Spend 10 minutes studying their online footprint to figure out where to call and who to ask for. If this isn’t obvious from their website, social media or a quick Google search, write down a few questions to ask before you call.
Make sure you know the goal of the call and the key decision-makers, as a one-call close is rare. Let whoever you are talking to know that their time is valuable and you appreciate it.
Know When to Move On.
Know when to move on. Have a short list of questions prepared in advance that you can quickly reference based on a number of scenarios that you might encounter, but remember not to take anything personally. Any person who is cold-calling any type of business needs to know that there will be hundreds of calls they will make that end with some sort of a let down. It might take 15 calls at different times of day to find the actual decision-maker and then once you reach them, they might instantly dismiss you.
However, persistence is crucial and so is a tough mindset. Move on from the hang-ups and agitated gatekeepers. Realize that you have no idea what they are dealing with in that moment or in their personal life. You are interrupting their day and their job and possibly taking them away from paying customers. If you sense that it is a bad time, end the call in a polite and professional manner. Ask a quick question about when would be a good time to try back or glean any sliver of information that you can. Reach out on a different day of the week or time of day. If you get the same gatekeeper every time you call and they shut you down every time, then reach out via social media, LinkedIn, etc.
Always Be Prepared.
Once you’ve got someone on the phone, what strategies have you found to be most effective for keeping the conversation going and turning that person into a customer?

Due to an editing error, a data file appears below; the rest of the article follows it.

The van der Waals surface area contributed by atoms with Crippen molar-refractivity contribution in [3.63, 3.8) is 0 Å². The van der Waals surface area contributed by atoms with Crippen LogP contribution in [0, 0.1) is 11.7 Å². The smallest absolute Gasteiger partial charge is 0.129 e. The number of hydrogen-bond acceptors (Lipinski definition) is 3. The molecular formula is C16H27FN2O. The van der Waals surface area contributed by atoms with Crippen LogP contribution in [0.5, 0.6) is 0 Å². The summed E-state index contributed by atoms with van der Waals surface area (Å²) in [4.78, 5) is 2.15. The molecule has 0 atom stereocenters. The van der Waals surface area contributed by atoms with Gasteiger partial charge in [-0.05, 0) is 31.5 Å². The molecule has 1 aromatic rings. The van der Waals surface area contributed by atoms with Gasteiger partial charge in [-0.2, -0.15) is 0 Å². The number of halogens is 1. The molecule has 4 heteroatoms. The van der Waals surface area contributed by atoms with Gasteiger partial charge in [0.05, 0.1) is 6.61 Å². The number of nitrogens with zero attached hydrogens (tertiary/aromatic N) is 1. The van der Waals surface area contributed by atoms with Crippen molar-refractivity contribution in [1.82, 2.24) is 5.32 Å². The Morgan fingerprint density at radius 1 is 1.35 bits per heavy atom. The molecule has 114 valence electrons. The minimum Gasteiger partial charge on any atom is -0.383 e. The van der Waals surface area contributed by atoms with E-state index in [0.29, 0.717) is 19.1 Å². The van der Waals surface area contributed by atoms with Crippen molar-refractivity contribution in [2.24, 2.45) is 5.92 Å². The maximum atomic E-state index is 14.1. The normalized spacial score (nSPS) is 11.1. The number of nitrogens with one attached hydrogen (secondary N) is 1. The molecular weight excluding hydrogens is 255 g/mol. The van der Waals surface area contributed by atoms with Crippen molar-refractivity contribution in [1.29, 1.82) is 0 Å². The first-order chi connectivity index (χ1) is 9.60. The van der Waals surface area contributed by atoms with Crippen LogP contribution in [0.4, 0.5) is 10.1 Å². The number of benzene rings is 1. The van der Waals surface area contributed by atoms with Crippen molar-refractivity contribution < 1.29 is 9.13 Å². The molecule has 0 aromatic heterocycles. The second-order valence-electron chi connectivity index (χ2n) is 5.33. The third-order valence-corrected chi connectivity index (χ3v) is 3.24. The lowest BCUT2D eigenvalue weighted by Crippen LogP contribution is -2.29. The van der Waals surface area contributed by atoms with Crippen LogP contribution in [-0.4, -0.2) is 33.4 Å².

Be ready to pitch. We have all made a dial during a cold-calling block of time, not expecting to reach anyone and suddenly the decision-maker happens to be available and will give you five minutes. Be prepared! The worst thing you can do is to actually reach the person you’ve been looking for and stammer or stumble into a pitch. You need to make a good impression or you will lose credibility.
First and foremost, ask them for their direct email and cell phone number, as having the correct information for the future is key. Have questions ready that will directly speak to their services and align with what it is that you are selling. It will show that you have done your research and will open up the conversation. The more they talk, the more you can learn about what their needs are and how you fit in. Gain agreement along the way and make sure to ask open-ended questions.
Once you hit the allotted time-frame, ask for more time or a better time to continue the conversation. Thank them for their time and acknowledge how busy they must be. Earning trust early in the partnership will set everyone up for long-term success. If they are buying in, make sure to be enthusiastic but not over eager, and create a sense of urgency without sounding desperate.